• make sure all employees are trained upon hiring in regard to chemicals, products and procedures with follow-ups on an annual basis.
    • document and maintain all equipment such as autoclave, eyewash, etc.

    In addition to these specific items, compliance officers also will be asking the following questions in assessing the adequacy of the program: 

    • Does a list of the hazardous chemicals exist in each work area or at a central location?  And, do all employees know where that location is?
    • Are methods the employer will use to inform employees of the hazards of non- routine tasks outlined? 
    • Are employees informed of the hazards associated with chemicals contained in unlabeled pipes in their work areas?  (nitrous and oxygen)
    • On multi-employer worksites, has the employer provided other employers with information about labeling systems and precautionary measures where the other employers have employees exposed to the initial employer’s chemicals?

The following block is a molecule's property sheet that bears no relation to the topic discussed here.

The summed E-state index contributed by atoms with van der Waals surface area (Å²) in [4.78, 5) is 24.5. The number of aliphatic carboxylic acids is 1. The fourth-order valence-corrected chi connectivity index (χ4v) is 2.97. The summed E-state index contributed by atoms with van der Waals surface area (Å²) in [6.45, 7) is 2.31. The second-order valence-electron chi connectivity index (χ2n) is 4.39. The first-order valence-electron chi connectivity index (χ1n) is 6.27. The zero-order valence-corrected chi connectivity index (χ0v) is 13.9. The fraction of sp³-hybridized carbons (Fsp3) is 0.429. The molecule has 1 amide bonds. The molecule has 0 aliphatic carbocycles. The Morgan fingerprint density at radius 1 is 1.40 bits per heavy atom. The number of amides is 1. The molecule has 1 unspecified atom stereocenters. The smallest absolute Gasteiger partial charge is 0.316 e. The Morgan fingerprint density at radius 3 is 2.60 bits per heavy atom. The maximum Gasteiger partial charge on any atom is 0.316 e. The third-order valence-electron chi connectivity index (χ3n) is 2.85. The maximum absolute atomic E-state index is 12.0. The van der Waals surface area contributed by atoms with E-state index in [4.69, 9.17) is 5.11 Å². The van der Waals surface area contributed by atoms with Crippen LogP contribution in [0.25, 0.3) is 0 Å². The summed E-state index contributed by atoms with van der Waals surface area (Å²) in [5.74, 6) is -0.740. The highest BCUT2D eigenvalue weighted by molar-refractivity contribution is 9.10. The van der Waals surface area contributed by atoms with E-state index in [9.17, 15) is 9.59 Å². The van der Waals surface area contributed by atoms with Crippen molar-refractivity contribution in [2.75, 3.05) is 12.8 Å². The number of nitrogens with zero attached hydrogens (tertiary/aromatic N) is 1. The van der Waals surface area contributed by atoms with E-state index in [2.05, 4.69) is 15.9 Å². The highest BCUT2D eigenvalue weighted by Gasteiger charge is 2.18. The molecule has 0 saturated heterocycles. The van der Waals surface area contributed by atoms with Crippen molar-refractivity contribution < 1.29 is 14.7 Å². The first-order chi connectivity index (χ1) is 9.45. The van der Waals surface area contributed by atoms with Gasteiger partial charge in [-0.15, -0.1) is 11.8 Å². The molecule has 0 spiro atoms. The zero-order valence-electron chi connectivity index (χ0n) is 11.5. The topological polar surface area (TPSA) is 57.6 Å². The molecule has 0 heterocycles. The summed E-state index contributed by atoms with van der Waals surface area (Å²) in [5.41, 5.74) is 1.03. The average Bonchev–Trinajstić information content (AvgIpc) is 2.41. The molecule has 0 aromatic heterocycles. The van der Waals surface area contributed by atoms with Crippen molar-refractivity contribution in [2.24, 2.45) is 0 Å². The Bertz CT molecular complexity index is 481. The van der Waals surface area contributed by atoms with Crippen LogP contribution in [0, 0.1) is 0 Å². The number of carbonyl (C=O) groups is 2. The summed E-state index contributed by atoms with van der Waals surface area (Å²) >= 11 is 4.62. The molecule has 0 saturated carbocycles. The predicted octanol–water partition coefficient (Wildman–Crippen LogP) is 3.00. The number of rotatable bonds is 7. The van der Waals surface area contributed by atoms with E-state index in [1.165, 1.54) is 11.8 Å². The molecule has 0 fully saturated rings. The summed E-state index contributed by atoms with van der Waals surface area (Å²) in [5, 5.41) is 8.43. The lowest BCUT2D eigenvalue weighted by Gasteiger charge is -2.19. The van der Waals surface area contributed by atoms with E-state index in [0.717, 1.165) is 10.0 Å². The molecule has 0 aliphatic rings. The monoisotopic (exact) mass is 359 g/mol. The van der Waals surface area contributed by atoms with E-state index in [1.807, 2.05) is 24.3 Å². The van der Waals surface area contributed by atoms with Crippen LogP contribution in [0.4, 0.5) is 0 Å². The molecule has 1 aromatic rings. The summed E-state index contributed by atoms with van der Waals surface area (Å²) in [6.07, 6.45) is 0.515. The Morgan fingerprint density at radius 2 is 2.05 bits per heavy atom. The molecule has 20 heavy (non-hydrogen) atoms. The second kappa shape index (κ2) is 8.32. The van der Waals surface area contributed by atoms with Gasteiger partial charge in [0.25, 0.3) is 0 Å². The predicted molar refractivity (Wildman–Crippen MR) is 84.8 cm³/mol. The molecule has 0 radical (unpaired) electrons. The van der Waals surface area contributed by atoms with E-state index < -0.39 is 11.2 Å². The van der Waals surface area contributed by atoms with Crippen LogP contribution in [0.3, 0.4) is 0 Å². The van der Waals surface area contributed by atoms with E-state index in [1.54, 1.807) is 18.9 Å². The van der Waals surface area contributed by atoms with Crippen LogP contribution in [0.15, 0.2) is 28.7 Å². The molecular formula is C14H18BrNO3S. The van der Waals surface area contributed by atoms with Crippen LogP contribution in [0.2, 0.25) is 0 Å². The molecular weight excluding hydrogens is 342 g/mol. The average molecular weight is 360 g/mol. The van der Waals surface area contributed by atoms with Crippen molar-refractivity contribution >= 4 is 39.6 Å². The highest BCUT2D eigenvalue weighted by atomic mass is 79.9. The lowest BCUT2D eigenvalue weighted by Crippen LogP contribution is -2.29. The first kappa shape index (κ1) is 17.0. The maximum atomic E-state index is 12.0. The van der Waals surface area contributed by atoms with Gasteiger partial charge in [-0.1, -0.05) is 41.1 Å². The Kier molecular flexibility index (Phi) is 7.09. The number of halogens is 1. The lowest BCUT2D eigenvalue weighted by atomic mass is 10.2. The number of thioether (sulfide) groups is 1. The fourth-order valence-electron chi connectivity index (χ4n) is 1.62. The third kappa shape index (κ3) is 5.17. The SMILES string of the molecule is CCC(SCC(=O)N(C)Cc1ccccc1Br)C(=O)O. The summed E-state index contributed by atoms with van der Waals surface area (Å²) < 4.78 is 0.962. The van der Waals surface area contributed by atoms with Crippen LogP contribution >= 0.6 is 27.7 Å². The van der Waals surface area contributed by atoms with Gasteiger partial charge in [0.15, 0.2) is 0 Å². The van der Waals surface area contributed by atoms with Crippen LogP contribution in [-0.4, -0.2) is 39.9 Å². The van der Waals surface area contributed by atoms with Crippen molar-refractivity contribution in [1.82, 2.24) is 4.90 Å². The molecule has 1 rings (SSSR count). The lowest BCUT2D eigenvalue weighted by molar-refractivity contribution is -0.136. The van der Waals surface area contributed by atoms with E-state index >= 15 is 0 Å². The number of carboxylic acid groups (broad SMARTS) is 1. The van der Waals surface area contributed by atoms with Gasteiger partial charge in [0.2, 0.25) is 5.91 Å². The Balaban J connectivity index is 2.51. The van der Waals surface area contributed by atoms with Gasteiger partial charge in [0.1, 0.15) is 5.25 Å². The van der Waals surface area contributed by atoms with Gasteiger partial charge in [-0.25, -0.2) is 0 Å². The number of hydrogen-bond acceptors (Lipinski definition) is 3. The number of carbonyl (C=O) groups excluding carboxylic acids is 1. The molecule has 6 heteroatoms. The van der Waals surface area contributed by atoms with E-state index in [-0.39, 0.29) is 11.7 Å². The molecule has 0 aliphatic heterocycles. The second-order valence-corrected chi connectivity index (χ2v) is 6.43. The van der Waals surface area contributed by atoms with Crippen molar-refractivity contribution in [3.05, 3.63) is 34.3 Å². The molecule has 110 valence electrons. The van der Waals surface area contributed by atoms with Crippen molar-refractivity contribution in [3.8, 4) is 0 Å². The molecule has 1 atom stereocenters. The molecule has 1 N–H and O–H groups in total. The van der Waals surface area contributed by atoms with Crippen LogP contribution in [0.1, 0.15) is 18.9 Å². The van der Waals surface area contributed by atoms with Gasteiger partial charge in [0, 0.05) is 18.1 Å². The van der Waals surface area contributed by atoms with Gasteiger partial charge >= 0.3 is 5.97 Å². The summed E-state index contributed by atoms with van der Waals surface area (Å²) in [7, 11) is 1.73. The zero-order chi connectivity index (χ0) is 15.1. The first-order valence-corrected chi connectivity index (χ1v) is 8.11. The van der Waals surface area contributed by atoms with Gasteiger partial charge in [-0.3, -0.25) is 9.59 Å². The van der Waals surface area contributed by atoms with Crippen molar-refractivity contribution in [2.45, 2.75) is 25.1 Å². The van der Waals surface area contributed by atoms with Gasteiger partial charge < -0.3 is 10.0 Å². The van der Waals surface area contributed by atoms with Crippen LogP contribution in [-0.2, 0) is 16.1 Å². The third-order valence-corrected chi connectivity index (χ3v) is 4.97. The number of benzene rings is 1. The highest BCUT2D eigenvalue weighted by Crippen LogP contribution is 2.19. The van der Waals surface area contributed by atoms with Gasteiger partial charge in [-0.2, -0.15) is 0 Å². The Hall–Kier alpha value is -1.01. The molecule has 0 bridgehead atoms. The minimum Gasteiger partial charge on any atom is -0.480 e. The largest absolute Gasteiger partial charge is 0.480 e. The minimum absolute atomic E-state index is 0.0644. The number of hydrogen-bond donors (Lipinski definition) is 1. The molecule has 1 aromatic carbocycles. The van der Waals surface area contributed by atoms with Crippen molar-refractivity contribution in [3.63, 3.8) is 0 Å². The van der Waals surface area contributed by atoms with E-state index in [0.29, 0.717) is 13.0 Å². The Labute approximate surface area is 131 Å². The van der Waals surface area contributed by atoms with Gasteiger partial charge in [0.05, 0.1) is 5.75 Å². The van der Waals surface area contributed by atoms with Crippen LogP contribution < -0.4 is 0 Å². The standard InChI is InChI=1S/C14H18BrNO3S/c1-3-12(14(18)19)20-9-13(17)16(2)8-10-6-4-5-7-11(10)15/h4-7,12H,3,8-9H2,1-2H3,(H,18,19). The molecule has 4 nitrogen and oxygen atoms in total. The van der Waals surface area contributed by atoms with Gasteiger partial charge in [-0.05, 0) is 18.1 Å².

• Is the written program made available to employees and their designated representatives?
    Hazard Communication Guidelines for Compliance U.S. Department of Labor Occupational Safety and Health Administration OSHA 3111 2000 (Reprinted)

    Linda Kihs, CDA, EFDA, OMSA, MADAA

  • 01 Sep 2015 9:05 AM | Anonymous

    It’s that time of year…FLU SEASON!!!

    Here are some simple steps to help you try and stay away from that awful bug!

    1.       Wash your hands often with soap and water or antibacterial hand rub

    2.       Avoid touching your eyes, nose and mouth

    3.       Avoid close contact with sick people

    4.       Practice good health habits.  Get plenty of sleep and exercise, manage your stress, drink plenty of fluids, and eat healthy food.

    5.       Cover your nose and mouth with a TISSUE WHEN YOU COUGH OR SNEEZE!  Throw the tissue in the trash after you use it.  If you don’t have a tissue, couch into your elbow or shoulder. 

    6.       If you are sick with flu-like illness, STAY home for at LEAST 24 hours AFTER your fever is gone WITHOUT the use of a fever reducer.